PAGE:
Then They Came for Me


Then They Came for Me:

Incarceration of Japanese Americans during WWII
and the Demise of Civil Liberties

Alphawood Gallery Continues Its Social Justice Mission


CHICAGO (March 9, 2017) Alphawood Gallery announces Then They Came for Me: Incarceration of Japanese Americans during WWII and the Demise of Civil Liberties, an original exhibition opening at 2401 N. Halsted Street, Chicago in June 2017.


Then They Came for Me will examine a difficult and painful episode in the history of the United States when the federal government forcibly removed and imprisoned thousands of American citizens without due process simply for being born Japanese American.  Through an exploration of art, artifacts and programming, Then They Came For Me will invite comparisons between this dark chapter in America’s past and current political events.  The exhibition will be free and open to the public.


Then They Came for Me will be unveiled in multiple phases in 2017.  It will open with a major installation of photographs by several noted American photographers, including Ansel Adams and Dorothea Lange, documenting the eviction of Japanese Americans and permanent Japanese residents from their homes and their subsequent lives in incarceration camps.  Adams, Lange and others were hired by the U.S. Government’s War Relocation Authority to document the “evacuation” and “internment” of Japanese Americans along the West Coast. Lange left the program after three months, and some of her photographs, which revealed her growing unease with the circumstances she encountered, were impounded by the military for the duration of the war.


This opening exhibition draws in large part on photographs included in the book Un-American: The Incarceration of Japanese Americans during World War II recently published by Chicago authors and photo historians Richard Cahan and Michael Williams.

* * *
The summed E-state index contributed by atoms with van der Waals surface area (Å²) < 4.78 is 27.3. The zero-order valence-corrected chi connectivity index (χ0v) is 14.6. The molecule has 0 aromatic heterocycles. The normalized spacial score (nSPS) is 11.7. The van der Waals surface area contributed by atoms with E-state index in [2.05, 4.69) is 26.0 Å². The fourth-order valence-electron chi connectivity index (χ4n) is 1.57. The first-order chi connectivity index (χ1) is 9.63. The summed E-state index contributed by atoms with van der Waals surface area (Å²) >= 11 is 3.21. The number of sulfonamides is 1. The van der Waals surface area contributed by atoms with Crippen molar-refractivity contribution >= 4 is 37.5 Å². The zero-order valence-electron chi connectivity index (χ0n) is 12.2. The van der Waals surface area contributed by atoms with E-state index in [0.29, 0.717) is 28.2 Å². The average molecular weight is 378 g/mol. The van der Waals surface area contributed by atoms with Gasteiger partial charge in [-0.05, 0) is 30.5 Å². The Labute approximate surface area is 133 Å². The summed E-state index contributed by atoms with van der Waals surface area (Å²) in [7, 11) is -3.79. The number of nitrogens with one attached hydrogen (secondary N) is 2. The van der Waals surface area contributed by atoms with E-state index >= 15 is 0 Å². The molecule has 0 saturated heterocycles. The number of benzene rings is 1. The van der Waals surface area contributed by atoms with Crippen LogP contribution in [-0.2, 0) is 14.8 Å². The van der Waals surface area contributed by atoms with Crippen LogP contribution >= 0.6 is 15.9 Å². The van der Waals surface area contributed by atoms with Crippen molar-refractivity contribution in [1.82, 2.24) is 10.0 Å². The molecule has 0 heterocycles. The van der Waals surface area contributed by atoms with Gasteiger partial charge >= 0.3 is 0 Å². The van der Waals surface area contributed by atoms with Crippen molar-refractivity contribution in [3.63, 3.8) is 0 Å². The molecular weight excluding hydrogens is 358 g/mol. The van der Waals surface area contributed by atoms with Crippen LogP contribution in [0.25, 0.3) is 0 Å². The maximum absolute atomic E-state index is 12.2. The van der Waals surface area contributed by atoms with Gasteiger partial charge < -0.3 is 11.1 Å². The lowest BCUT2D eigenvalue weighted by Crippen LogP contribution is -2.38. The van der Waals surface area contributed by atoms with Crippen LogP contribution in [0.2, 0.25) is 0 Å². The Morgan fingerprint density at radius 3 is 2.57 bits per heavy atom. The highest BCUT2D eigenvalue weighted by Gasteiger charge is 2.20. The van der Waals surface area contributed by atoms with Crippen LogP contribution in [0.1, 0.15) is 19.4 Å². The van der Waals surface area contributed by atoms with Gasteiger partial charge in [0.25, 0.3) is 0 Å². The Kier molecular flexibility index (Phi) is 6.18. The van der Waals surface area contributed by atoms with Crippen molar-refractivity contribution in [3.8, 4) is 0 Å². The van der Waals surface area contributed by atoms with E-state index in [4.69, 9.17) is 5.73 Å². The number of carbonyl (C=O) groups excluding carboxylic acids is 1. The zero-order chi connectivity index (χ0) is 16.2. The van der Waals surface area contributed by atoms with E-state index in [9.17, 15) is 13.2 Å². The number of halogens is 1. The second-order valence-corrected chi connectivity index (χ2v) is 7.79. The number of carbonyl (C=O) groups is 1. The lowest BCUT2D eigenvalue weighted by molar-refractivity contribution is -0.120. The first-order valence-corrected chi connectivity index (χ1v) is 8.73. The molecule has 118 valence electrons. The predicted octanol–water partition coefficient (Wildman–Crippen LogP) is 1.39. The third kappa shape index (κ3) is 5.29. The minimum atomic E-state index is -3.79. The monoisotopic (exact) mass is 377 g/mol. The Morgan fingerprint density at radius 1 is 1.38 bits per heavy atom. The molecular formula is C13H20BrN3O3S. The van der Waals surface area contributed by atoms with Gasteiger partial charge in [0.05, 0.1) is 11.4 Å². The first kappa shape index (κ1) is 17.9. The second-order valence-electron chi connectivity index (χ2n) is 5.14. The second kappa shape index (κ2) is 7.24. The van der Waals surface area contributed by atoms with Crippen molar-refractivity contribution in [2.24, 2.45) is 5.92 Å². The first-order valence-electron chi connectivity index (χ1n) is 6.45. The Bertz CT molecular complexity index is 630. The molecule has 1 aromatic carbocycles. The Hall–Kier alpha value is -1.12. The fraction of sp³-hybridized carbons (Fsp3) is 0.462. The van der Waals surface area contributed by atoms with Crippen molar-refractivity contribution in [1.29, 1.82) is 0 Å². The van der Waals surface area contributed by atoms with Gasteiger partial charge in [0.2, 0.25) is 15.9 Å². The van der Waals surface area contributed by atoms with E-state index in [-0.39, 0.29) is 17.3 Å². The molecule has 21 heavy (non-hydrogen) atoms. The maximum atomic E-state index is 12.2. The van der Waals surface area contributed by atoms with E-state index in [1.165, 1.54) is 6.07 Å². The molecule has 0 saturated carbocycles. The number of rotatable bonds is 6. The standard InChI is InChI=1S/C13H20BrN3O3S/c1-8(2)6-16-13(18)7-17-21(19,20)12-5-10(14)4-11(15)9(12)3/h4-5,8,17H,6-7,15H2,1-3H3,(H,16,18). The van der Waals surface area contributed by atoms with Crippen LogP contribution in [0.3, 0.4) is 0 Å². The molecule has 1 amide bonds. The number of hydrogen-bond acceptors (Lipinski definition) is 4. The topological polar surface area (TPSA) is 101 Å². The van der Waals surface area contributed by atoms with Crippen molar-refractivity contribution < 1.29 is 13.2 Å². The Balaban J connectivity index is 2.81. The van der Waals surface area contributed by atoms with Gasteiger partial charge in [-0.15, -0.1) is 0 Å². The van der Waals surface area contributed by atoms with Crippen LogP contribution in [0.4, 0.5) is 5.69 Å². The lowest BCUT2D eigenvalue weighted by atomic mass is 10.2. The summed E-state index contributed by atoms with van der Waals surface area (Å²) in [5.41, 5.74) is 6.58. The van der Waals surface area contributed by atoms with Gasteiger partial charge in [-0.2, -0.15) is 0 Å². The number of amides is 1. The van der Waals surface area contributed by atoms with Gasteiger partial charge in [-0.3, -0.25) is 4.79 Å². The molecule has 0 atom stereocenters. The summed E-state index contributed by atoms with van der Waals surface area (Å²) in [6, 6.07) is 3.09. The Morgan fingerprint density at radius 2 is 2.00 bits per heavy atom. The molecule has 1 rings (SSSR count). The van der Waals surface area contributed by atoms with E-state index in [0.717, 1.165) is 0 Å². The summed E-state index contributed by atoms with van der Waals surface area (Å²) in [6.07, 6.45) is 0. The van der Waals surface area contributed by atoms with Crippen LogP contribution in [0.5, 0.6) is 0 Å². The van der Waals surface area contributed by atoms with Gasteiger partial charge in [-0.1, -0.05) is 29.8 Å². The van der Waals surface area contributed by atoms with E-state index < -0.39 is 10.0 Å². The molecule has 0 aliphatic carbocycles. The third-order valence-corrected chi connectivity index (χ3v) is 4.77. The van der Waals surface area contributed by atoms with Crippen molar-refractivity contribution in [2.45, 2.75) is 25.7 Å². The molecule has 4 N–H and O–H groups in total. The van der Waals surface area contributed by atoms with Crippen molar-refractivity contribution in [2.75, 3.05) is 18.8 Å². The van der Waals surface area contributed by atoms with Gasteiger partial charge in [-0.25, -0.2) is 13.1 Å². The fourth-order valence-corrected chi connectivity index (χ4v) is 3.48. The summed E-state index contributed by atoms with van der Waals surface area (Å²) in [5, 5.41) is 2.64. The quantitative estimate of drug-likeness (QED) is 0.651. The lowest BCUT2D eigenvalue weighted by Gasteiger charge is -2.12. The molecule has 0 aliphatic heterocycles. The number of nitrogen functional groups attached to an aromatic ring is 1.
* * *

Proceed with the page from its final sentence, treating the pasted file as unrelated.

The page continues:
Subsequent exhibitions and programming will be announced in coming weeks.


Then They Came for Me is supported by Alphawood Foundation Chicago in cooperation with the Japanese American Service Committee of Chicago and other organizations.  This exhibition follows the groundbreaking Art AIDS America currently on display at Alphawood Gallery through April 2, 2017.



Alphawood Foundation Chicago is a grant making private foundation working for an equitable, just and humane society. It awards grants to more than 200 organizations annually, primarily in the areas of the arts and arts education, advocacy, architecture and preservation, domestic violence prevention, the environment, promotion and protection of the rights of LGBT citizens and people living with HIV/AIDS, and other human and civil rights.



Alphawood Gallery was created by Alphawood Foundation Chicago to serve as a site for the display of exhibitions furthering the Foundation’s charitable mission.  The space first served this purpose for the presentation of Art AIDS America, an acclaimed exhibition that opened in December 2016.


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